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'Take a look at the archives': Italy star sends message to critics

SPOTLIGHT: Ange Capuozzo is best known for his attacking forays down the touchline but the Italian fullback showed the other side of his game when he leapt to the defence of Italy’s record in the Six Nations.

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After two defeats in their opening matches, Italy head to Lille on Sunday to play France facing the possibility of adding another Six Nations wooden spoon to the 18 they have registered since they joined the old Five Nations in 2000.

Further failure would undoubtedly add fuel to the arguments of critics who question their right to an automatic place in Europe’s top international competition, ahead of the likes of Georgia and Portugal.

“The Six Nations has always been a closed league so it’s not meant to be up and down,” the 24-year-old Capuozzo told AFP.

“It’s a very, very old competition and I would ask critics to take a look at the archives to see the low periods that certain nations have experienced. France in particular, Scotland.”

The stats are not kind to the Italians: of the 120 matches they had played in the competition up to this season, Italy won just 13 and drew one.

According to Statista, this is by far the worst record of any nation in the tournament, the next being Scotland who won 39 of their first 120.

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“Yes, Italy have been in the Six Nations for just over 20 years,” said Capuozzo.

“That may seem like a long time, but it’s also a very short time in terms of experience of this competition.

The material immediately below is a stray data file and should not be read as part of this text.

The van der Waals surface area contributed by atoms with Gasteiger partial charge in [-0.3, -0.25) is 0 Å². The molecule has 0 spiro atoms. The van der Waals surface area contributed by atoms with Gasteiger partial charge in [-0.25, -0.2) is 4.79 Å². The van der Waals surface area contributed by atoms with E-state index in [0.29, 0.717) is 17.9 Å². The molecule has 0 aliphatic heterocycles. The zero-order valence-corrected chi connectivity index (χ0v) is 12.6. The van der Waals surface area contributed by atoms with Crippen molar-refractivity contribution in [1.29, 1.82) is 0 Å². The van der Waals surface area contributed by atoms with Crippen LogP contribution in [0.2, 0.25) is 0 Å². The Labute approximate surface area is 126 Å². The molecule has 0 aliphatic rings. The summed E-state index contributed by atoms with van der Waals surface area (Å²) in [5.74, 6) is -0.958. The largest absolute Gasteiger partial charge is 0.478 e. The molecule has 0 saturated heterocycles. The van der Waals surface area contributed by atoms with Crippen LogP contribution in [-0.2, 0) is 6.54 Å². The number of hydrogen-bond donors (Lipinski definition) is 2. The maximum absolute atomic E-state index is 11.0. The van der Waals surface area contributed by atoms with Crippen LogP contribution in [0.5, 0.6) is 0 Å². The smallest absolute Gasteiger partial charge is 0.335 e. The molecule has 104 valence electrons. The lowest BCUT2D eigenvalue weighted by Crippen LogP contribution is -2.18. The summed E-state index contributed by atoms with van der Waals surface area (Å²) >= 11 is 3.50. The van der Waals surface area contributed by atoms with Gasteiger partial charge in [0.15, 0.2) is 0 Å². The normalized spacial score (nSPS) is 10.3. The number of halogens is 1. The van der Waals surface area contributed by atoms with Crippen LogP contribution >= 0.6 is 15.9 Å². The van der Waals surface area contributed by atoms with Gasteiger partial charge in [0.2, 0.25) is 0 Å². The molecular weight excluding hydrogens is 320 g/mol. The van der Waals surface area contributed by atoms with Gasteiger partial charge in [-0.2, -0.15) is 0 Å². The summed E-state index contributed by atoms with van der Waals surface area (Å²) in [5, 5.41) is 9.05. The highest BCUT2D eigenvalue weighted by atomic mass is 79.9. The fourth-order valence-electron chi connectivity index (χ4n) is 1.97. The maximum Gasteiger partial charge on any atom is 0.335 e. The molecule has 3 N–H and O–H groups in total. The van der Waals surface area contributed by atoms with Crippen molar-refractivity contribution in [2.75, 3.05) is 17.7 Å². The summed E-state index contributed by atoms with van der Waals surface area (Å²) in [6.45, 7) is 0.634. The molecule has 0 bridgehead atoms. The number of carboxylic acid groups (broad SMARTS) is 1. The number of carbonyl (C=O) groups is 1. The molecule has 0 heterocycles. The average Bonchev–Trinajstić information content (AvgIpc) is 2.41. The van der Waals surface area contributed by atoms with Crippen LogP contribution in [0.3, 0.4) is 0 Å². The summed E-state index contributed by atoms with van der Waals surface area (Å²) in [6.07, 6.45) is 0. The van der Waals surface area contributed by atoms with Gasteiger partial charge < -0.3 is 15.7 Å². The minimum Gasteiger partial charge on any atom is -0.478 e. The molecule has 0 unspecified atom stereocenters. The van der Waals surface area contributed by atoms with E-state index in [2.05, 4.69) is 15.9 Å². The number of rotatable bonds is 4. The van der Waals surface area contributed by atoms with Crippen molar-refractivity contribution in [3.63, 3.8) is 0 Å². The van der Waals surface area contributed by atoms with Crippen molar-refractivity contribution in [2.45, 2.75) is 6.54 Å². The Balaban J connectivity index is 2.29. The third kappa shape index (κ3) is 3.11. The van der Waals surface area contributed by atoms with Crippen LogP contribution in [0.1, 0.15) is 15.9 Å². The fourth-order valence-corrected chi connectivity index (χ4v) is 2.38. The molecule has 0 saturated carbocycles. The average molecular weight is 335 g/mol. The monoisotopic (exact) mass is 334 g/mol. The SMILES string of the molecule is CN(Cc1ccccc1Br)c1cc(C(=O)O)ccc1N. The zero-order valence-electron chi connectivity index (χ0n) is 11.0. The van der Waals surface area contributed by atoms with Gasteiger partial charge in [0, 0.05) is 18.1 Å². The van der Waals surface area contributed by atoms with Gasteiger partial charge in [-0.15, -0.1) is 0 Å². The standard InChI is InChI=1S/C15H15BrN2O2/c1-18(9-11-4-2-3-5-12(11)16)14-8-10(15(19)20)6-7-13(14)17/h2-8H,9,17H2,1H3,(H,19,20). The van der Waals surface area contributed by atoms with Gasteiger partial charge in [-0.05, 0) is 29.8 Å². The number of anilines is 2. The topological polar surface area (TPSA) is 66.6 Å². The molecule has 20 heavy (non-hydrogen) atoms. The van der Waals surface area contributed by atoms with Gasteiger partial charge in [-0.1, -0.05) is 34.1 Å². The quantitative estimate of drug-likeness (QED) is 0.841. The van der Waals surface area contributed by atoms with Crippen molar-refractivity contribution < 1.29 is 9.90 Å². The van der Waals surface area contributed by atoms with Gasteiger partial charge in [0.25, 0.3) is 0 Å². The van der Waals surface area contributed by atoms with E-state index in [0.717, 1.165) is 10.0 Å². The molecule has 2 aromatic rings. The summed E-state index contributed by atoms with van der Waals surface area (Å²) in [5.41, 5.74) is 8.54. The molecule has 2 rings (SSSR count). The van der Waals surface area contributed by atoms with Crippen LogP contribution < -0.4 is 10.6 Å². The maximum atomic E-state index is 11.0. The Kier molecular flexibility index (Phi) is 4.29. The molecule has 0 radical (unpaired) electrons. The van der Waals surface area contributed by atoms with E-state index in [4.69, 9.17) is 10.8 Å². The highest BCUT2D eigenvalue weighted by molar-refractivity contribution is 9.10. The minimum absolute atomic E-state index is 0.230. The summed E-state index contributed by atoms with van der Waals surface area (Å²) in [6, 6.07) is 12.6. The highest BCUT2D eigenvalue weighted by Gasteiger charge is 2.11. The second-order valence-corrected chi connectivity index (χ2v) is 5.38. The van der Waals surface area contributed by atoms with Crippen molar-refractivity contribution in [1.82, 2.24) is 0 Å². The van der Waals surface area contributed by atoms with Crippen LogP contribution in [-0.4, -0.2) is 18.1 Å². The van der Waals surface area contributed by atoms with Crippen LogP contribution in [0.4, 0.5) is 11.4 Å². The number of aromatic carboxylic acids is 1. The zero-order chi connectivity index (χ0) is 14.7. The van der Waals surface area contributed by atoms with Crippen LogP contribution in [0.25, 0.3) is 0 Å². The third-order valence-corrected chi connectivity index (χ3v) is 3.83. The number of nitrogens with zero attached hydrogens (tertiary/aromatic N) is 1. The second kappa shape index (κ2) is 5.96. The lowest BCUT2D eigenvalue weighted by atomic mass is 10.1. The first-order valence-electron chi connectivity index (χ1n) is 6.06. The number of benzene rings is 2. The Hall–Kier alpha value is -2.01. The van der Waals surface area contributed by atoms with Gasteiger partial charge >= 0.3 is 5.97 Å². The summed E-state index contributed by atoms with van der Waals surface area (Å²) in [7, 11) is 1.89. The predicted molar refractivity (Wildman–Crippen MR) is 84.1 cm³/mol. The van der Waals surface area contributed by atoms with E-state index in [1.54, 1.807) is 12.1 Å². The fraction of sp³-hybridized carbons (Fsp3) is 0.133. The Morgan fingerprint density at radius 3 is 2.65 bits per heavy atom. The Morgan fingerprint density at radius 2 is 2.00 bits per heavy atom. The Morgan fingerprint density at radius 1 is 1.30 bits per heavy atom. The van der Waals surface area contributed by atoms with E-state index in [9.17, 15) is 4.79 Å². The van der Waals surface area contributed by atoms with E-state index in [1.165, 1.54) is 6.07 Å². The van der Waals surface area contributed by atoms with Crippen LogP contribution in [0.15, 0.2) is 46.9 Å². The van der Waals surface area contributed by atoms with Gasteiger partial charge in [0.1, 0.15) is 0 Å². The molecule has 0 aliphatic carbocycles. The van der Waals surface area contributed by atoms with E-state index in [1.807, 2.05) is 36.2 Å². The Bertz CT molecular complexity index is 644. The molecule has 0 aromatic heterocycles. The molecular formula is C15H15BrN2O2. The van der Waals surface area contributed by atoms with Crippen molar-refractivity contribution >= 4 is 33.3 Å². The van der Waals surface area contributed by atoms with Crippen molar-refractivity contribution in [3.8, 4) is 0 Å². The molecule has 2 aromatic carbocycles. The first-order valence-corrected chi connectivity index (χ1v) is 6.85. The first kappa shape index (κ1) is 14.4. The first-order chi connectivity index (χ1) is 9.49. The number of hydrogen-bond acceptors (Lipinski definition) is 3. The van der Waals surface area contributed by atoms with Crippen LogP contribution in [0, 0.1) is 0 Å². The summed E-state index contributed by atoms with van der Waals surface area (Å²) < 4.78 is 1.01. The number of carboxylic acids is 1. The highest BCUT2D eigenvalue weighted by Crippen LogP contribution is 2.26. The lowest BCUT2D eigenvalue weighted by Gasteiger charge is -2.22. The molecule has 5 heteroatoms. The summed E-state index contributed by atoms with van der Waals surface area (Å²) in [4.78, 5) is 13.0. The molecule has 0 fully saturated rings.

“It’s not enough to create a real policy, a real change in culture in our country, to get children into rugby schools earlier, to attract more people to the stadiums.

“It’s a process that takes time and I think that from where Italy started, it’s been a long, hard road to get to where we are today.”

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Italy suffered a chastening World Cup at the end of 2023, losing 17-60 to France and, humiliatingly for a Tier One team, 17-96 to New Zealand.

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‘Extraordinary moment’

Despite that the Toulouse flier insists the World Cup was a high point of his career.

“Even though it took an enormous amount of energy out of us, both physically and psychologically, it remains an extraordinary moment in a player’s career and I have nothing but good memories of it,” said Capuozzo for whom those big defeats were also of benefit.

“It’s a moment that makes us grow in our approach to our sport, our preparation and our motivation.”

Italy’s new reality, under new coach Gonzalo Quesada, began encouragingly as they took England to the wire in Rome before losing 24-27 in their Six Nations opener.

After that came a less encouraging 0-36 hammering from Ireland in Dublin which puts even more pressure on the French Test in Lille.

Capuozzo, who was born and bred in France and qualified for Italy through his paternal grandparents, plays down the added pressure of playing on ‘home soil’ and trying not to sing along to the Marseilleise.

“I think I’m past the emotional stage,” he said.

“I’ve already played France twice, in the Six Nations and in the World Cup. Even though I’ve ticked it off, of course, and it will always be a match apart, I’m giving it the same importance now as the others.”

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